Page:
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How to Create Real-time Chat Application with Node.js Part 3

Публикувано: 2018-09-29 18:45:24

The back-end of the chat First we load the express module and set the port to be equal to process.env.PORT (which will be an environment variable defined by Heroku) or 8080 if we are on localhost. Then we create our Express server which will respond to HTTP requests. We load the html entities module, set Socket.IO to listen to our server and require Redis. Theredis.createClient takes as its first argument the port the database is on and as a second argument – the host it is on.

Create Real-time Chat Application with Node

DEMO

We provide the values given to us by Redis Labs and useclient.auth(‘password’, callback)to authenticate ourselves to the database with the password given to us by Redis Labs.

 

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varexpress = require("express");

varport = process.env.PORT || 8080;

varapp = express();

varserver = app.listen(port, function() {

console.log("Server running");

})

 

varEntities = require("html-entities").XmlEntities,

entities = new Entities();

vario= require('socket.io').listen(server);

varredis= require("redis"),

client = redis.createClient(15288,'pub-redis-16297.us-east-1-3.6.ex5.redislabs.com',{no_ready_check: true});

client.auth('mySecretPassword', function (err) {

if (err) throw err;

});

Then, we set up the folder for static files to be called public with: app.use(express.static(“public”));

 

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app.use(express.static("public"));

Afterwards, we insert our application logic nested within the callbacks that tell usthat we have a connection with Redis and that Socket.IO has connected the client:

 

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client.on('connect', function() {

 

console.log('connected');

io.on('connection', function (socket) {

    //logic here

});

});

When a user joins, we add the entity encoded nickname to the database and set the name to that socket. Finally, we get all nicknames by telling Redis to give us values from index 0 to index -1 with:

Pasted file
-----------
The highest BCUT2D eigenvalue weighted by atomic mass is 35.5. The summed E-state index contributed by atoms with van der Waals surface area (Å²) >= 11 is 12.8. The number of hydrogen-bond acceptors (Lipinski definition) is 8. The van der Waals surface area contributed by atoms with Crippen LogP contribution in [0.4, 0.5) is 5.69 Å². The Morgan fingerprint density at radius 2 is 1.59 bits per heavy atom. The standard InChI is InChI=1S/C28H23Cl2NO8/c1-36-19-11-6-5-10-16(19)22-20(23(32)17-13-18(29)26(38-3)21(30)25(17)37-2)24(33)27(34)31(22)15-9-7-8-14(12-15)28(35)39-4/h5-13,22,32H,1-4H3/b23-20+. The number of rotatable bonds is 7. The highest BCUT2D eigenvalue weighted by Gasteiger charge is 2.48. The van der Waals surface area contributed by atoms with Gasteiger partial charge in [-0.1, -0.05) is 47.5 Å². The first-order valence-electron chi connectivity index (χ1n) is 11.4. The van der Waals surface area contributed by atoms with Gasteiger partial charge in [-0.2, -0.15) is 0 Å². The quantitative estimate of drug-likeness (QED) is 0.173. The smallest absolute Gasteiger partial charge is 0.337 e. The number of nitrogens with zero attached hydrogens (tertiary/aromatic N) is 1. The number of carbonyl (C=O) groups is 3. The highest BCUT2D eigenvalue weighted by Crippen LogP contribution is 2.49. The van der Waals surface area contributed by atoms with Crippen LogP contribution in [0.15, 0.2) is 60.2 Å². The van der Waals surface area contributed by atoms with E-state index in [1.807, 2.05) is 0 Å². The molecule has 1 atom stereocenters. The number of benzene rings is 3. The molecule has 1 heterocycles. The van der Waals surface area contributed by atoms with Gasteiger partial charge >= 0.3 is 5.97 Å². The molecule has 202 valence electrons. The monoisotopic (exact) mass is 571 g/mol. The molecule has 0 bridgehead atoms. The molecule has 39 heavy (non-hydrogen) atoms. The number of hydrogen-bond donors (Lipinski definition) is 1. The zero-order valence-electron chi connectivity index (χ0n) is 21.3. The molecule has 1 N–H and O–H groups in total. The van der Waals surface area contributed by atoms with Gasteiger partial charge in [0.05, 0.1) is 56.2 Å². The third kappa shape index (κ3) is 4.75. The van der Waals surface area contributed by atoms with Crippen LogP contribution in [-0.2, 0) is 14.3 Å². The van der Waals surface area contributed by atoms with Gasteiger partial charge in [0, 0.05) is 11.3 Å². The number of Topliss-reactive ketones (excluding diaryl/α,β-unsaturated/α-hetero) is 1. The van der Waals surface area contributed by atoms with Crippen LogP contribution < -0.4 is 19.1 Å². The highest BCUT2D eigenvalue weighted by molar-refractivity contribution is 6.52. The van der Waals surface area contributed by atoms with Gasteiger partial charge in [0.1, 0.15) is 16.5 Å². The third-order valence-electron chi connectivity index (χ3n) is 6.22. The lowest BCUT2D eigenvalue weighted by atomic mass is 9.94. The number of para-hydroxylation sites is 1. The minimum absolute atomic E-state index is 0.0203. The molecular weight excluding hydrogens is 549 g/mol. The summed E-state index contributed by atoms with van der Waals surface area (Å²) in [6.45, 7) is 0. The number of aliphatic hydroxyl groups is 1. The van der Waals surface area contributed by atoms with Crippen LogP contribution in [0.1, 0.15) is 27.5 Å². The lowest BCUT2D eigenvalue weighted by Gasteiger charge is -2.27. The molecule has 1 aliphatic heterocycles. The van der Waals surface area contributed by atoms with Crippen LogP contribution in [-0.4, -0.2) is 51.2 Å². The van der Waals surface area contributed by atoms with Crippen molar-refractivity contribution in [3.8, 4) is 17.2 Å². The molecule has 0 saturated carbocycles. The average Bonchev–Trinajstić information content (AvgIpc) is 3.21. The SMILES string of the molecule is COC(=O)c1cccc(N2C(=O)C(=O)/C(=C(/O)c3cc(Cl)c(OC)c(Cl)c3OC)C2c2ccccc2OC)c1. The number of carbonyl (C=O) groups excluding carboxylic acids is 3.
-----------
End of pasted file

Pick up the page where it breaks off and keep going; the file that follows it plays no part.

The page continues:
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client.lrange('nicknames', 0, -1, function (err, NICKNAMES) {

// do something with the data

});

After we get all the nicknames, we emit them to the client from the server with io.sockets.emit(‘eventName’, valueToPass);

All this happens only if the user’s name consists of less than 25 characters.

 

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socket.on("join", function (data) {

if (data.length<= 25) {

client.lpush("nicknames", entities.encode(data));

socket.nickname=  entities.encode(data);

client.lrange('nicknames', 0, -1, function (err, result) {

io.sockets.emit('online', result);

        });

    }

We also get all messages when the user joins using the same lrange method and emit multiple events for each message stored there using a loop (in the callback):

 

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client.lrange('messages', 0, -1, function (err, messages) {

for (vari= messages.length- 1; i>= 0; i--) {

socket.emit('incomingMessage', messages[i]);

        }

    })

})

Near the end, when the client sends to the server a message event we check if the message contains less than 100 characters and if the nickname has 25 characters or less and if so we add the message to Redis using lpush(‘key’, ‘value’).

If the criteria mentioned above are met, we also trim the messages key in the database to contain at most the last 21 messages using the ltrim(‘key’,startingIndex,endingIndex) method and we send the newly created message to all connected clients by broadcasting the event with io.sockets.emit(‘eventName’, valueToPass).

 

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socket.on("message", function (data) {

if (data.length<100 &&socket.nickname&&socket.nickname.length<= 25) {

varmessage = socket.nickname+ ": " + entities.encode(data)   ;

client.lpush("messages", message);

client.ltrim("messages", 0, 20);

io.sockets.emit("incomingMessage", message);

    }

 

    });

 

Part 1: How to Create Real-time Chat Application with Node.js Part 1

Part 2: How to Create Real-time Chat Application with Node.js Part 2

Part 4: How to Create Real-time Chat Application with Node.js Part 4

 

 

Author Ivan Dimov

Ivan is a student of IT, a freelance web designer/developer and a tech writer. He deals with both front-end and back-end stuff. Whenever he is not in front of an Internet-enabled device he is probably reading a book or traveling. You can find more about him at: http://www.dimoff.bizfacebooktwitter

Article source: https://www.phpgang.com/how-to-create-real-time-chat-application-with-node-js-part-3_2168.html

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